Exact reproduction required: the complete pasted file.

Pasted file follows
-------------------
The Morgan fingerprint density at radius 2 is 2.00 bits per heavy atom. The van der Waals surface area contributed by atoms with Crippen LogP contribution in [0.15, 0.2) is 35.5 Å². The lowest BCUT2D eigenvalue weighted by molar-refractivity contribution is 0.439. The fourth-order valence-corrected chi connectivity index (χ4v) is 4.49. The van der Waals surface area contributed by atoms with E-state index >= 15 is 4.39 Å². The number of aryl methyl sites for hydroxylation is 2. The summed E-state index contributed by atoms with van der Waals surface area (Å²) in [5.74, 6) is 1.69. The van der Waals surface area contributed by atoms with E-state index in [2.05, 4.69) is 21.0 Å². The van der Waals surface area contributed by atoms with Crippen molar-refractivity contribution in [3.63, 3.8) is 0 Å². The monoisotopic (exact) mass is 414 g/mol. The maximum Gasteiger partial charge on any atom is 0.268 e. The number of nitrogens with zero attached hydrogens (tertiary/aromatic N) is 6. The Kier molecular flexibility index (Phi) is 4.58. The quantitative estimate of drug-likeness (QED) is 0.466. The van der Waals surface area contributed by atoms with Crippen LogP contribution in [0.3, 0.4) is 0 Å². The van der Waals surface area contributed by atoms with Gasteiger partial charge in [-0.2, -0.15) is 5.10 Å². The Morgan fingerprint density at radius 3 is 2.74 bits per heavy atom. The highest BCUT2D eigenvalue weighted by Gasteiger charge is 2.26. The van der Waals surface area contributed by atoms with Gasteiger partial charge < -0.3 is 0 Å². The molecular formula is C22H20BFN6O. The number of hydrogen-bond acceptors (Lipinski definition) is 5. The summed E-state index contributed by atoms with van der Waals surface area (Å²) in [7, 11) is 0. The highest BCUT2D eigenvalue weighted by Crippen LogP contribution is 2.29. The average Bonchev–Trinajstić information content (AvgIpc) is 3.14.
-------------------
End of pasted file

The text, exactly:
The Morgan fingerprint density at radius 2 is 2.00 bits per heavy atom. The van der Waals surface area contributed by atoms with Crippen LogP contribution in [0.15, 0.2) is 35.5 Å². The lowest BCUT2D eigenvalue weighted by molar-refractivity contribution is 0.439. The fourth-order valence-corrected chi connectivity index (χ4v) is 4.49. The van der Waals surface area contributed by atoms with E-state index >= 15 is 4.39 Å². The number of aryl methyl sites for hydroxylation is 2. The summed E-state index contributed by atoms with van der Waals surface area (Å²) in [5.74, 6) is 1.69. The van der Waals surface area contributed by atoms with E-state index in [2.05, 4.69) is 21.0 Å². The van der Waals surface area contributed by atoms with Crippen molar-refractivity contribution in [3.63, 3.8) is 0 Å². The monoisotopic (exact) mass is 414 g/mol. The maximum Gasteiger partial charge on any atom is 0.268 e. The number of nitrogens with zero attached hydrogens (tertiary/aromatic N) is 6. The Kier molecular flexibility index (Phi) is 4.58. The quantitative estimate of drug-likeness (QED) is 0.466. The van der Waals surface area contributed by atoms with Crippen LogP contribution in [0.3, 0.4) is 0 Å². The van der Waals surface area contributed by atoms with Gasteiger partial charge in [-0.2, -0.15) is 5.10 Å². The Morgan fingerprint density at radius 3 is 2.74 bits per heavy atom. The highest BCUT2D eigenvalue weighted by Gasteiger charge is 2.26. The van der Waals surface area contributed by atoms with Gasteiger partial charge < -0.3 is 0 Å². The molecular formula is C22H20BFN6O. The number of hydrogen-bond acceptors (Lipinski definition) is 5. The summed E-state index contributed by atoms with van der Waals surface area (Å²) in [7, 11) is 0. The highest BCUT2D eigenvalue weighted by Crippen LogP contribution is 2.29. The average Bonchev–Trinajstić information content (AvgIpc) is 3.14.